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The first thing we need to do is we need to install R onto your own computer. Now R is a free download. It's available for Windows, Mac, Linux computers and installation is a simple process. The first thing you need to do is you need to go to the website r-project.org. You can actually download it from a number of places, but this is the central location. Now if you scroll down a little bit, you'll see that they have version 3.0.1 is currently available. I want to make a brief note about versions and R.
Version one was released in February of 2000 and version two was released in October of 2004, four and a half years later. Version three was released in April of 2013 so that's a nine year gap. On the other hand, the versions are almost identical. The functionality, the interface are almost identical. Really, the biggest difference between three and two is that three is an accumulation of things, the most important of which is 64-bit support for all platforms in which case, you also support for parallel processing and other things.
But functionally. They're identical. In the day to day, you would not notice the difference. So, you don't have to worry about getting a new version that completely out dates all of your existing work. Anyhow, we're going to go and download version 3.0.1. So just click on Download R. And then you get to pick a mirror. And by the way, CRAN stands for the comprehensive R archive network. And all of the information is duplicated at all of these locations. So pick one that's close to you or not. I'll go to U.S.A I am close to Berkeley. And so, just click the one that you want.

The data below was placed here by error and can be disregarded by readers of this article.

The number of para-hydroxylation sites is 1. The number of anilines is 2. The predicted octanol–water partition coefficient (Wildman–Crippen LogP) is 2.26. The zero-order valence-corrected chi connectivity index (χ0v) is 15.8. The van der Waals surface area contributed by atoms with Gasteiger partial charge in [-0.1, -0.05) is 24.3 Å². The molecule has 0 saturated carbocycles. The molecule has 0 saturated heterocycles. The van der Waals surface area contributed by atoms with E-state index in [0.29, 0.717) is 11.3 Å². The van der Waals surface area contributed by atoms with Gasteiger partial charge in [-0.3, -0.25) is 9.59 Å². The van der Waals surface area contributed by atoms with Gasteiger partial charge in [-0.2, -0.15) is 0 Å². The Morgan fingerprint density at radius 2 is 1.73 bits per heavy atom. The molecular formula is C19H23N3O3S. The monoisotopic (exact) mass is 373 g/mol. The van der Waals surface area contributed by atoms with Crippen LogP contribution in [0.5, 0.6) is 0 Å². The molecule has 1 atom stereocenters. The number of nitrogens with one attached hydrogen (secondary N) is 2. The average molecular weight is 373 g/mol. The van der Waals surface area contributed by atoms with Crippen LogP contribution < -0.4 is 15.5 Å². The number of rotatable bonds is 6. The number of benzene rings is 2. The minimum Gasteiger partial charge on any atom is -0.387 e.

If you're on a Mac, you just want to click and choose this top one. That's the package, the binary. If you're on a Windows computer, choose the base. And if you're on Linux, it's going to depend a little bit about which distribution you're using, but, if you're a Linux user, then you know what this all means and you know how to deal with it. But choose the one that you want and install it on your computer. From there, you can launch it. To launch it, just double-click on the icon, and this is what you get. I'm going to make this bigger. R is a command line application and well technically, R is a programming languages and this environment is a way of working with the language.
Now, it's all command line and you type one thing after another. It is possible to add drop-down menus. But mostly, you're typing out here. And it's going to look mostly the same from one platform to another. We're going to talk about one particular program that we're going to lay on top of it called RStudio. Which will give it a completely consistent interface from one operating system to another. As well as provide a number of things that make it easier to work with R. But this fundamentally is the program. We've downloaded it, we've installed it. And we've got it up and running now.
Now, I thought I would just mention one other thing before we go and it's about the name of the program, R. R is an implementation of an earlier programming language called S, which was for statistics so from S to R. Also the creators, Robert Gentleman and Ross Ihaka are both R's in their name, so that's where we get R. It's just a little bit of an origin story for the program. If all went well then you should have a fully functional copy of R on your computer by now. In the next movie we'll look at another piece of software that I mentioned called RStudio, that will help make life with R a little bit easier.
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